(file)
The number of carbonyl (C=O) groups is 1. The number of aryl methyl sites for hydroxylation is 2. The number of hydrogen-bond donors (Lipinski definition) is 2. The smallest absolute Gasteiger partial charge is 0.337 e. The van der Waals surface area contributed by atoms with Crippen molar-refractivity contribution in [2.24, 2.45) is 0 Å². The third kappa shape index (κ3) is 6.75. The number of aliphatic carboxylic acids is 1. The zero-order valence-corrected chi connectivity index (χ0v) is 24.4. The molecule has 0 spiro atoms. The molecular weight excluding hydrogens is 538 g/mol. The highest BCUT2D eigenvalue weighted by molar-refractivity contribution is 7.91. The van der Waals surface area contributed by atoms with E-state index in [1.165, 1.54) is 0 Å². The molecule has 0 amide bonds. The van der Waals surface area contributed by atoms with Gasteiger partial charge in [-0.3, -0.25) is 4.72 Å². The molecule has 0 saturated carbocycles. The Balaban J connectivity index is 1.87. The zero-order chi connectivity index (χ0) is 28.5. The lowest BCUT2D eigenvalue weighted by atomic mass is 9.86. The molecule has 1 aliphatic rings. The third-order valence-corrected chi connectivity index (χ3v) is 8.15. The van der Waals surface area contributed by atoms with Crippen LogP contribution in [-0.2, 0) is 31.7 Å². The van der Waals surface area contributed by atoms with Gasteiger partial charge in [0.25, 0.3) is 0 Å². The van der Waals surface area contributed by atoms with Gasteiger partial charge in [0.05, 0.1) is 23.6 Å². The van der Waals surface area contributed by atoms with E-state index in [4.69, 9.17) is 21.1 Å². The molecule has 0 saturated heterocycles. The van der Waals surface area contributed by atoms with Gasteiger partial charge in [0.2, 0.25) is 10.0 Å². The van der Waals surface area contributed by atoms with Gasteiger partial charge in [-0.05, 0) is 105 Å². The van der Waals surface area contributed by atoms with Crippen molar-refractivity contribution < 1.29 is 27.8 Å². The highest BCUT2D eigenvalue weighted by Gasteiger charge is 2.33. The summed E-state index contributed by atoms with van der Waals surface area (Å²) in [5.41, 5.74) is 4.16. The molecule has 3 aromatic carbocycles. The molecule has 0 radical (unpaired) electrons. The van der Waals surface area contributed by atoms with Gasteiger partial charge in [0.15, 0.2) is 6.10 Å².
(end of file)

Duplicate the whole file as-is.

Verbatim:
The number of carbonyl (C=O) groups is 1. The number of aryl methyl sites for hydroxylation is 2. The number of hydrogen-bond donors (Lipinski definition) is 2. The smallest absolute Gasteiger partial charge is 0.337 e. The van der Waals surface area contributed by atoms with Crippen molar-refractivity contribution in [2.24, 2.45) is 0 Å². The third kappa shape index (κ3) is 6.75. The number of aliphatic carboxylic acids is 1. The zero-order valence-corrected chi connectivity index (χ0v) is 24.4. The molecule has 0 spiro atoms. The molecular weight excluding hydrogens is 538 g/mol. The highest BCUT2D eigenvalue weighted by molar-refractivity contribution is 7.91. The van der Waals surface area contributed by atoms with E-state index in [1.165, 1.54) is 0 Å². The molecule has 0 amide bonds. The van der Waals surface area contributed by atoms with Gasteiger partial charge in [-0.3, -0.25) is 4.72 Å². The molecule has 0 saturated carbocycles. The Balaban J connectivity index is 1.87. The zero-order chi connectivity index (χ0) is 28.5. The lowest BCUT2D eigenvalue weighted by atomic mass is 9.86. The molecule has 1 aliphatic rings. The third-order valence-corrected chi connectivity index (χ3v) is 8.15. The van der Waals surface area contributed by atoms with Crippen LogP contribution in [-0.2, 0) is 31.7 Å². The van der Waals surface area contributed by atoms with Gasteiger partial charge in [0.25, 0.3) is 0 Å². The van der Waals surface area contributed by atoms with Gasteiger partial charge in [0.05, 0.1) is 23.6 Å². The van der Waals surface area contributed by atoms with E-state index in [4.69, 9.17) is 21.1 Å². The molecule has 0 saturated heterocycles. The van der Waals surface area contributed by atoms with Gasteiger partial charge in [0.2, 0.25) is 10.0 Å². The van der Waals surface area contributed by atoms with Gasteiger partial charge in [-0.05, 0) is 105 Å². The van der Waals surface area contributed by atoms with Crippen molar-refractivity contribution < 1.29 is 27.8 Å². The highest BCUT2D eigenvalue weighted by Gasteiger charge is 2.33. The summed E-state index contributed by atoms with van der Waals surface area (Å²) in [5.41, 5.74) is 4.16. The molecule has 3 aromatic carbocycles. The molecule has 0 radical (unpaired) electrons. The van der Waals surface area contributed by atoms with Gasteiger partial charge in [0.15, 0.2) is 6.10 Å².